Browse Prior Art Database

Internet Architecture Extensions for Shared Media (RFC1620)

IP.com Disclosure Number: IPCOM000002455D
Original Publication Date: 1994-May-01
Included in the Prior Art Database: 2019-Feb-12
Document File: 19 page(s) / 27K

Publishing Venue

Internet Society Requests For Comment (RFCs)

Related People

B. Braden: AUTHOR [+2]

Related Documents

10.17487/RFC1620: DOI

Abstract

This memo discusses alternative approaches to extending the Internet architecture to eliminate some or all unnecessary hops. This memo provides information for the Internet community. This memo does not specify an Internet standard of any kind.

This text was extracted from a PDF file.
This is the abbreviated version, containing approximately 8% of the total text.

Network Working Group B. Braden Request for Comments: 1620 ISI Category: Informational J. Postel ISI Y. Rekhter IBM Research May 1994

Internet Architecture Extensions for Shared Media

Status of This Memo

This memo provides information for the Internet community. This memo does not specify an Internet standard of any kind. Distribution of this memo is unlimited.

Abstract

The original Internet architecture assumed that each network is labeled with a single IP network number. This assumption may be violated for shared media, including "large public data networks" (LPDNs). The architecture still works if this assumption is violated, but it does not have a means to prevent multiple host- router and router-router hops through the shared medium. This memo discusses alternative approaches to extending the Internet architecture to eliminate some or all unnecessary hops.

Table of Contents

1. INTRODUCTION .................................................. 2 2. THE ORIGINAL INTERNET ARCHITECTURE ............................ 2 3. THE PROBLEMS INTRODUCED BY SHARED MEDIA ....................... 4 4. SOME SOLUTIONS TO THE SM PROBLEMS ............................. 7 4.1 Hop-by-Hop Redirection ................................... 7 4.2 Extended Routing ......................................... 11 4.3 Extended Proxy ARP ....................................... 13 4.4 Routing Query Messages ................................... 14 4.5 Stale Routing Information ................................ 14 4.6 Implications of Filtering (Firewalls) .................... 15 5. SECURITY CONSIDERATIONS ....................................... 16 6. CONCLUSIONS ................................................... 17 7. ACKNOWLEDGMENTS ............................................... 17 8. REFERENCES .................................................... 18 Authors’ Addresses ............................................... 19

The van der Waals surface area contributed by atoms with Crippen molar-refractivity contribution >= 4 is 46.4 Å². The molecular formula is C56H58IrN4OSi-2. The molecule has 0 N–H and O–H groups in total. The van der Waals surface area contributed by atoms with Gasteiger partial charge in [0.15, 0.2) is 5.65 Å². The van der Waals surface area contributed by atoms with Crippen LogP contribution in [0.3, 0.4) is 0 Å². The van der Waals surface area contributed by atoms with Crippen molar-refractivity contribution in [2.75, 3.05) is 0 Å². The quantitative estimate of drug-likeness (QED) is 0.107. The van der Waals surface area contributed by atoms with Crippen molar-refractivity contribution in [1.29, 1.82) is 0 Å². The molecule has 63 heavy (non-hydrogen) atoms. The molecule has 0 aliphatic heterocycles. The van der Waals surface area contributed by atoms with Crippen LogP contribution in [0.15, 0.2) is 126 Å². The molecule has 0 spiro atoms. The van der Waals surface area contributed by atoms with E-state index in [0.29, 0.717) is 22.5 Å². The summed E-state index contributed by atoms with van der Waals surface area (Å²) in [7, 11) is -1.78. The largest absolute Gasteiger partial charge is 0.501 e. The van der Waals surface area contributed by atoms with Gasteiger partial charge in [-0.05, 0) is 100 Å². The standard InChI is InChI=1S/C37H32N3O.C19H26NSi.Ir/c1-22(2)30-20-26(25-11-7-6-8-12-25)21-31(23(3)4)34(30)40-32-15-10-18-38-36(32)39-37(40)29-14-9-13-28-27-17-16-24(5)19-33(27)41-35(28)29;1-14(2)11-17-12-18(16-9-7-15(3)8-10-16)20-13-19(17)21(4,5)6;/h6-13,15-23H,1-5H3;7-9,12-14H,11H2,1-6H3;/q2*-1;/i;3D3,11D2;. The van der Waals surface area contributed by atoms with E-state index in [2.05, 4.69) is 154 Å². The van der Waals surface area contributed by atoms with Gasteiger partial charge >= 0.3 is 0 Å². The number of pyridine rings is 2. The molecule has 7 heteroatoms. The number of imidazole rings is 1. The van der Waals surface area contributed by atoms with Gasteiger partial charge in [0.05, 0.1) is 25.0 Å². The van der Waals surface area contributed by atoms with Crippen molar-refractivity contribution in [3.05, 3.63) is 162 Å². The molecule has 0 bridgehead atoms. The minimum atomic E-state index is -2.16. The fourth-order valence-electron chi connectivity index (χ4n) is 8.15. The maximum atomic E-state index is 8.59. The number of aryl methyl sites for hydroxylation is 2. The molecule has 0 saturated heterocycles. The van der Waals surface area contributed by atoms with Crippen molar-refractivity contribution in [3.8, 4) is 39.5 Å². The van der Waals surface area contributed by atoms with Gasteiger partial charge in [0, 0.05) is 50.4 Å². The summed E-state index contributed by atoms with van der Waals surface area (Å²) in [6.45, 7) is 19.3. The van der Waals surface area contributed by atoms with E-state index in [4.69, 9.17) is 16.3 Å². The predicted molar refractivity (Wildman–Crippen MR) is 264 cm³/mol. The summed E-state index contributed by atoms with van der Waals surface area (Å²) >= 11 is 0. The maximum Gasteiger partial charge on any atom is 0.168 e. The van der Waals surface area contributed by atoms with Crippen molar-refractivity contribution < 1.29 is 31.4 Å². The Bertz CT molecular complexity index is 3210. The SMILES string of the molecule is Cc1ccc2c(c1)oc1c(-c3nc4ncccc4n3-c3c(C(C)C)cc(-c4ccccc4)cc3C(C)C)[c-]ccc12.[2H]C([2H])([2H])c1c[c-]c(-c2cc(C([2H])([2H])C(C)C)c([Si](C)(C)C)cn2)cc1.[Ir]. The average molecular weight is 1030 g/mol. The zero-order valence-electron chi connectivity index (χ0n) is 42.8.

Braden, Postel & Rekhter [Page 1]

RFC 1620 Shared Media IP Architecture May 1994

1. INTRODUCTION

This memo concerns the implications of shared medium networks for the architecture of the TCP/IP protocol suite. General familiarity with the TCP/IP architecture and the IP protocol is assumed.

The Internet architecture is founded upon what was originally called the "Catenet model" [PSC81]. Under this model, the Internet (originally dubbed "the Catenet") is formed using routers (originally called "gateways") to interconnect distinct and perhaps diverse networks. An IP host address (more correctly characterized as a network interface address) is formed of the pair (net#,host#). Here "net#" is a unique IP number assigned to the network (or subnet) to which the host is attached, and "host#" identifies the host on that network (or subnet).

The original Internet model made the implicit assumptions that each network has a single IP network number and that networks with different numbers may interchange packets only through routers. These assumptions may be violated for networks...

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